The delirium prompted by scoring a goal can lead a player down many paths.
With the spotlight on his back, goal scorers can sprint off erratically for a solo parade or stop to do a pre-planned celebration; he can seek a group hug from teammates on the field; or he can beeline off the stage to share the moment with other squad members relegated to wearing pennies on the sidelines.
When Jacori Hayes scored the winning goal in Minnesota United’s 4-1 thumping of San Jose on Saturday, the midfielder chose the latter because he was one of those benchwarmers to start the MLS is Back Tournament in mid-July in Kissimmee, Fla.
“It was complete ecstasy,” Hayes said. “As soon as it went in, I ran over to the corner to celebrate with the guys. They gave me a lot of support in transitioning here and during the quarantine and preparing for the tournament. They are my new brothers. They supported me and kept me motivated.”
Minnesota United has advanced to the semifinals against Orlando City on Thursday with help outside of its first-choice starting XI, including a late insurance goal from sub Marlon Hairston.
“We spoke about the strength in depth and them guys, especially Marlon and Jacori, you could see the reaction of not only the players on the pitch, but the people off the field,” United coach Adrian Heath said. “They have been incredible teammates all the way through this.”
Hayes, who hadn’t played in the Loons’ first five games of 2020, made his Minnesota debut as a sub in the shootout win over Columbus on Tuesday and made his first start against the Earthquakes on Saturday. Hairston had only four minutes played until being thrust into bigger roles in the tournament’s knockout stages.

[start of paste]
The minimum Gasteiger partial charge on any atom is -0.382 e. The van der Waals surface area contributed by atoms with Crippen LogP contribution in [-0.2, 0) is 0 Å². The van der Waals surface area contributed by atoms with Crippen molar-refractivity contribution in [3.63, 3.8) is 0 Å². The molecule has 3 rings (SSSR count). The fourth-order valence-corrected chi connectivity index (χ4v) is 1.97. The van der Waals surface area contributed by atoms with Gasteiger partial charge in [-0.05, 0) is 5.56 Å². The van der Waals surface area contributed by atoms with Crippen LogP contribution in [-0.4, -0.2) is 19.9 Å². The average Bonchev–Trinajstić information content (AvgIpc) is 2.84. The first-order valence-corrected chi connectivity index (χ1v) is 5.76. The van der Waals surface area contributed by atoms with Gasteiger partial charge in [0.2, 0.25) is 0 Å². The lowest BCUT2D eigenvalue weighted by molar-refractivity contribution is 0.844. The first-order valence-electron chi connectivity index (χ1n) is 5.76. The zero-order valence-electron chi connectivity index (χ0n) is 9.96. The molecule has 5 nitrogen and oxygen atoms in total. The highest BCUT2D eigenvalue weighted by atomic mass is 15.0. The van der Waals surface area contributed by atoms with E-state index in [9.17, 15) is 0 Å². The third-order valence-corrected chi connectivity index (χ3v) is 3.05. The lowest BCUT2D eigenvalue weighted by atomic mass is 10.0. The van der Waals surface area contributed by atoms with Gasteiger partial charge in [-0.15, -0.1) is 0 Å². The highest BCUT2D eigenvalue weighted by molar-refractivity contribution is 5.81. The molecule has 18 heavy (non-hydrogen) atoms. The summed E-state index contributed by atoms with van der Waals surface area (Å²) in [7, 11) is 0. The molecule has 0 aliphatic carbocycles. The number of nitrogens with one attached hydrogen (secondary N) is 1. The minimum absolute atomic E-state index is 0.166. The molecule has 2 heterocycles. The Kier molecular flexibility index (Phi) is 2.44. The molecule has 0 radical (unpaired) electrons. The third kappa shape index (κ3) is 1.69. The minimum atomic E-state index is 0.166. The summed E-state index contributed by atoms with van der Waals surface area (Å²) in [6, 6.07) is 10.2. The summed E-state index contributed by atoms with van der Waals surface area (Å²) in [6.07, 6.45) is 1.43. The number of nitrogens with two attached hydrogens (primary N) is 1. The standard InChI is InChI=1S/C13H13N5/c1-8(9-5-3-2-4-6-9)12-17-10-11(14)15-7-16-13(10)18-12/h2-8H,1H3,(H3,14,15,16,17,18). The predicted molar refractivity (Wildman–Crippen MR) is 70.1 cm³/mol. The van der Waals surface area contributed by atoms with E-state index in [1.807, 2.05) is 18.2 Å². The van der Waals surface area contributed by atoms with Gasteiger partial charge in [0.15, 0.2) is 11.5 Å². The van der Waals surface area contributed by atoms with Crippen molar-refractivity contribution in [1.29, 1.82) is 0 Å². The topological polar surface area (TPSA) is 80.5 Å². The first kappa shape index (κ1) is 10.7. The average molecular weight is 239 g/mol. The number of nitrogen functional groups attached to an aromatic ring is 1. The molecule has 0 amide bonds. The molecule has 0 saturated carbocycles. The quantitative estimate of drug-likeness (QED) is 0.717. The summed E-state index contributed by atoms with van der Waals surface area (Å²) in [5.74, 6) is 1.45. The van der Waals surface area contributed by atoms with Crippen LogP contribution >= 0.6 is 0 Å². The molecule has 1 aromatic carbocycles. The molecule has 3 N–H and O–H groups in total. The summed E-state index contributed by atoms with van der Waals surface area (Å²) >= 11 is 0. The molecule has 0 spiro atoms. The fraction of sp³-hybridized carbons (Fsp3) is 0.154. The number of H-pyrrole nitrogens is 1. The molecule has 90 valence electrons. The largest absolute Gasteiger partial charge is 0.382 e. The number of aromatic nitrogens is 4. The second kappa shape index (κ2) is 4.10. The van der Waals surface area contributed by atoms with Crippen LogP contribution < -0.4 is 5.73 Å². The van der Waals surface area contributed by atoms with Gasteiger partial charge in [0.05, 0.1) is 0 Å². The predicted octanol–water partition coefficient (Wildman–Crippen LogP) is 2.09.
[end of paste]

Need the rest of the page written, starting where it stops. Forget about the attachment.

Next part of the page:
Hairston came over in the trade that unloaded disgruntled star Darwin Quintero to Houston last November. United got Hayes from Dallas by giving up a little-upside third-round draft pick in 2021.
Loons coach Adrian Heath acknowledged Hayes was frustrated that he hadn’t had much playing time, “but the one thing about the kid is he trains so hard every single day. He is incredibly supportive to his teammates. And you saw the reaction of the rest of the group.”
With Loons all-star Romain Metanire out with a hamstring injury, Hassani Dotson moved from midfield to right back. He said he has been training in both spots in Florida, and even from a spot further back on the field. He contributed to both of United’s first two goals.
Dotson, a rookie last year, was asked in a video conference call to compare the 2019 Loons to this year’s bunch.
“I think both sides, both years, we’ve been pretty good,” Dotson said. “I think, for me, the biggest difference is the team’s cohesion. I think it’s been a lot closer, in my opinion, compared to last year. Everyone gets along very well. Last year we did, too, but it’s just a big family feel. We all love spending time with each other and hanging out, and I think that leads onto the field. We work that much harder for the next guy.”
The Loons continue to pursue additions, primarily central attacking midfielder Emanuel “Bebelo” Reynoso from Boca Juniors in Buenos Aires and French/Mali defender Bakaye Dibassy from Amiens in France’s Ligue 1.
“We are still a few numbers short, and we hope to do something about that when we get back. But I’m so happy with the group that I have because I think Hassani touched on it, this is the best group that we’ve had in the club,” Heath said. “In terms of doing what the staff what of them, doing what is expected of them and being a really good teammate, even when it’s not going great for yourself.”
Another example of this is Mason Toye, who will bring out his celebration of shaking maracas when he scores a goal. Toye, who has shown promise, has been relegated to third-string striker this season behind Amarilla and Aaron Schoenfeld.
But in the dressing room after Minnesota’s win Saturday, Toye looked as ecstatic as the players who contributed on the field.